Harvey Marcovich was sharing a platform with a fellow paediatrician when they were asked about the potential health benefits of preserving the male foreskin. As his colleague was female, and he is Jewish, he was able to dodge the question on the grounds that neither of them had any right to give an opinion.
I’ve said before that I find it odd that removing the foreskin should have religious significance. Genesis 17;13 reports that Abraham was commanded to do it when Ishmael was his only son, and Abraham duly circumcised every male in sight. When, around 2,000 years later, Muhammad made the Abrahamic tradition the basis of his teaching, he too went in for mass circumcision of his followers. However, at the birth of Christianity, when Paul began to make Gentile converts, he wisely found theological reasons not to insist, using exotic metaphors from the Hebrew Scriptures which refer to circumcision of the heart, eyes, ears and lips.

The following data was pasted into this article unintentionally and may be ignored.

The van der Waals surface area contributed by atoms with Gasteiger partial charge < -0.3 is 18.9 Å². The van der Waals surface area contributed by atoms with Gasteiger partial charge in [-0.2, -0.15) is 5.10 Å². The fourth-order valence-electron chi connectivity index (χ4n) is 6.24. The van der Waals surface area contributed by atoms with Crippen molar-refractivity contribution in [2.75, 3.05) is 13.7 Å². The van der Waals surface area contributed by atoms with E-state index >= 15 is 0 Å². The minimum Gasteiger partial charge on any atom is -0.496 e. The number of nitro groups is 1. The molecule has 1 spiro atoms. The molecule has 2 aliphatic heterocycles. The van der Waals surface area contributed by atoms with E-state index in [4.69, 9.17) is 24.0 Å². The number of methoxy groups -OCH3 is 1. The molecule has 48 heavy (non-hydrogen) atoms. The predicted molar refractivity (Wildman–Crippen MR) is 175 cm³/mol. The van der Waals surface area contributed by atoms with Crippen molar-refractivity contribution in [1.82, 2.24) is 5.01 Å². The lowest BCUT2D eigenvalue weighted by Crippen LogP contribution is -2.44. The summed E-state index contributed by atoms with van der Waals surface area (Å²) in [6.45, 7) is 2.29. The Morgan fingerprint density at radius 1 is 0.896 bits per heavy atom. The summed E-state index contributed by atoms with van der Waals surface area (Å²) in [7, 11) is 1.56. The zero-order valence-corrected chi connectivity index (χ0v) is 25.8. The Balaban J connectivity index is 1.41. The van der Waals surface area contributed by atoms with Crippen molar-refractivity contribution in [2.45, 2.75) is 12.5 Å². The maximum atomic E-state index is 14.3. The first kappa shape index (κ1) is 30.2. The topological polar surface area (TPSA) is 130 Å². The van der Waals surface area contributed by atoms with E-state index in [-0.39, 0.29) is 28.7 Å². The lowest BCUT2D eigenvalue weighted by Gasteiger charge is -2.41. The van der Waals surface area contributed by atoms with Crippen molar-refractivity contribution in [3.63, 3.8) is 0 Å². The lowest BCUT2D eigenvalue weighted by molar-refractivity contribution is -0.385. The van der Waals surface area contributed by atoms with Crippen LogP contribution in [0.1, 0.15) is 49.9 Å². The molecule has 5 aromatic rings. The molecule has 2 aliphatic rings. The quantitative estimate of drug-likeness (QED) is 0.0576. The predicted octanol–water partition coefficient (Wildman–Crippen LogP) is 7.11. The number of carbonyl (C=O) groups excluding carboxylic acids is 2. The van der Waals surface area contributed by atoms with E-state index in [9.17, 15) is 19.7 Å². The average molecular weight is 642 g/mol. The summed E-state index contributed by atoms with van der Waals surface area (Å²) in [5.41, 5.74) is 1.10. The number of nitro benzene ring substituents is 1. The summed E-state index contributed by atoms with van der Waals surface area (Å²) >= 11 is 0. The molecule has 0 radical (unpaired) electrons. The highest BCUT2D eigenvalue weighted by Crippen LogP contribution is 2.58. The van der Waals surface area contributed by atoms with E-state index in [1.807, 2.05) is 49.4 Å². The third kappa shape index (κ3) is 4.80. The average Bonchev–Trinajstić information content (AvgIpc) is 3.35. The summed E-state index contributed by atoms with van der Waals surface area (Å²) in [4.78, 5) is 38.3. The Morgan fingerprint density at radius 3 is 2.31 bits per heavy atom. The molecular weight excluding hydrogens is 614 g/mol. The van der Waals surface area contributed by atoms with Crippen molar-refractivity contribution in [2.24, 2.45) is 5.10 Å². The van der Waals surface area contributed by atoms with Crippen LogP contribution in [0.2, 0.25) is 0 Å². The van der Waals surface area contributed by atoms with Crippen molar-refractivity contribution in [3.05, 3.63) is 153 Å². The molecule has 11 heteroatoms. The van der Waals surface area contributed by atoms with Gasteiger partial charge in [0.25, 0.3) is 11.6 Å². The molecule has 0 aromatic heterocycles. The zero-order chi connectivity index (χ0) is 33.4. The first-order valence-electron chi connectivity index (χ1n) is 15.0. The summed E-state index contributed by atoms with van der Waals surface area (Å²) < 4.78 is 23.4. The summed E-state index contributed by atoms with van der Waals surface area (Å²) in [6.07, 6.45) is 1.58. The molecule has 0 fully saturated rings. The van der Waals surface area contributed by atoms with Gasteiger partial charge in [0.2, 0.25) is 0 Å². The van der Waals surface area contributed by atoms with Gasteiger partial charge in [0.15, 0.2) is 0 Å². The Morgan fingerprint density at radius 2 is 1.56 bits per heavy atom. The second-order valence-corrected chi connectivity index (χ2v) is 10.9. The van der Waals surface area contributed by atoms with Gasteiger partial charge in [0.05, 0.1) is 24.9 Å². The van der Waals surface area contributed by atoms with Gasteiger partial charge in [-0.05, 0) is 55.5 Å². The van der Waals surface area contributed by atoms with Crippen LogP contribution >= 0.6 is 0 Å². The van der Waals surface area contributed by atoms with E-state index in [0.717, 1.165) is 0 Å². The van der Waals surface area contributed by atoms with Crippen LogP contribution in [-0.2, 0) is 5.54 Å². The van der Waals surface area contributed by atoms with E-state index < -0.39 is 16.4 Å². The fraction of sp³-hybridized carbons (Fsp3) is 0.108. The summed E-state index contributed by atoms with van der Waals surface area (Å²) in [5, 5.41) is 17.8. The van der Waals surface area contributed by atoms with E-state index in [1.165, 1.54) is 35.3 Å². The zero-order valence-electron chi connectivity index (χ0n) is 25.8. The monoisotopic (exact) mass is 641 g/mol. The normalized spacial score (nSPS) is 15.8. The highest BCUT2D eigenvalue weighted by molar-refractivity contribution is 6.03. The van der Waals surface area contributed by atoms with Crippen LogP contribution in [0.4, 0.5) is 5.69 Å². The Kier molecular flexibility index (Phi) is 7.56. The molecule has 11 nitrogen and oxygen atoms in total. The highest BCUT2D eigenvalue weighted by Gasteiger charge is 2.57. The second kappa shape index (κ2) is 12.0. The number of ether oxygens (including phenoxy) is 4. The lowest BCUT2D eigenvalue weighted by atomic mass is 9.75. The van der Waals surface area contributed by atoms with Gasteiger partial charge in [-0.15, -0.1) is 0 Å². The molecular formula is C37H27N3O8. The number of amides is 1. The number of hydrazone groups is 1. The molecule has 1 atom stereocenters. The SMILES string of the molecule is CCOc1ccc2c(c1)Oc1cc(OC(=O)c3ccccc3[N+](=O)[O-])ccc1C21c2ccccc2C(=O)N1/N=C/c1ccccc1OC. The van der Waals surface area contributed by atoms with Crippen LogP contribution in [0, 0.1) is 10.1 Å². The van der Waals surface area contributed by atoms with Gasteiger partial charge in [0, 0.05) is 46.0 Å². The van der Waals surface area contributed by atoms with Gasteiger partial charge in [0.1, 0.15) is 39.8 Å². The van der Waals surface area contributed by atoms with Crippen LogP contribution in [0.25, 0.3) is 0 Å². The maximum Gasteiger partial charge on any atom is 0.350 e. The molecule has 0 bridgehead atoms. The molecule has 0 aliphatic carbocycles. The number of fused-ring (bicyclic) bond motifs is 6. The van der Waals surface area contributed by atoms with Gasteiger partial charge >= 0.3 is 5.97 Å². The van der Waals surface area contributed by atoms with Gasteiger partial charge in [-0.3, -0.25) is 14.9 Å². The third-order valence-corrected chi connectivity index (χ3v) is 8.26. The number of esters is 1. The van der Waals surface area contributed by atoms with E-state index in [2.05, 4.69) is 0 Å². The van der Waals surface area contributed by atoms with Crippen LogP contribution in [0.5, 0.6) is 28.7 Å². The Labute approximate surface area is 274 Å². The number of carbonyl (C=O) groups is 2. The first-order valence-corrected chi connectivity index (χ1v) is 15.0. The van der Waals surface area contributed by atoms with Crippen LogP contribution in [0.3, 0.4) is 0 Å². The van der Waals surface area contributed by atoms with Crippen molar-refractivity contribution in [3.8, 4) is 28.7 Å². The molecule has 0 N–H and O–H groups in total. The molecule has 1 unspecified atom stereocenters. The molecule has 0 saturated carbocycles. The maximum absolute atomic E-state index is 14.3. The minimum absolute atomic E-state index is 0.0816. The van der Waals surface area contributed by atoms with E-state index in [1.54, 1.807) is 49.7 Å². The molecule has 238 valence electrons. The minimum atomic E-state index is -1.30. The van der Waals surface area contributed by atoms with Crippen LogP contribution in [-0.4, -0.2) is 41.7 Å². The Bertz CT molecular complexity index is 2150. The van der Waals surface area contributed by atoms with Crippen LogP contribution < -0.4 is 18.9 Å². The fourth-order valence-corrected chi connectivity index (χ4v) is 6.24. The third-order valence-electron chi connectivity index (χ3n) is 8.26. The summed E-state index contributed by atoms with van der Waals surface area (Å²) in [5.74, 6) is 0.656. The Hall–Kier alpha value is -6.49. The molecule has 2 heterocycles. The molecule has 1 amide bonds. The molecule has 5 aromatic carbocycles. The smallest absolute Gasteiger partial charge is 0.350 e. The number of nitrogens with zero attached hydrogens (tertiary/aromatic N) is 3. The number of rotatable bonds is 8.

I was brought up to study the Bible all day long every Saturday, as a Seventh-Day Adventist, but my devout parents somehow managed to keep me in the dark about what “circumcision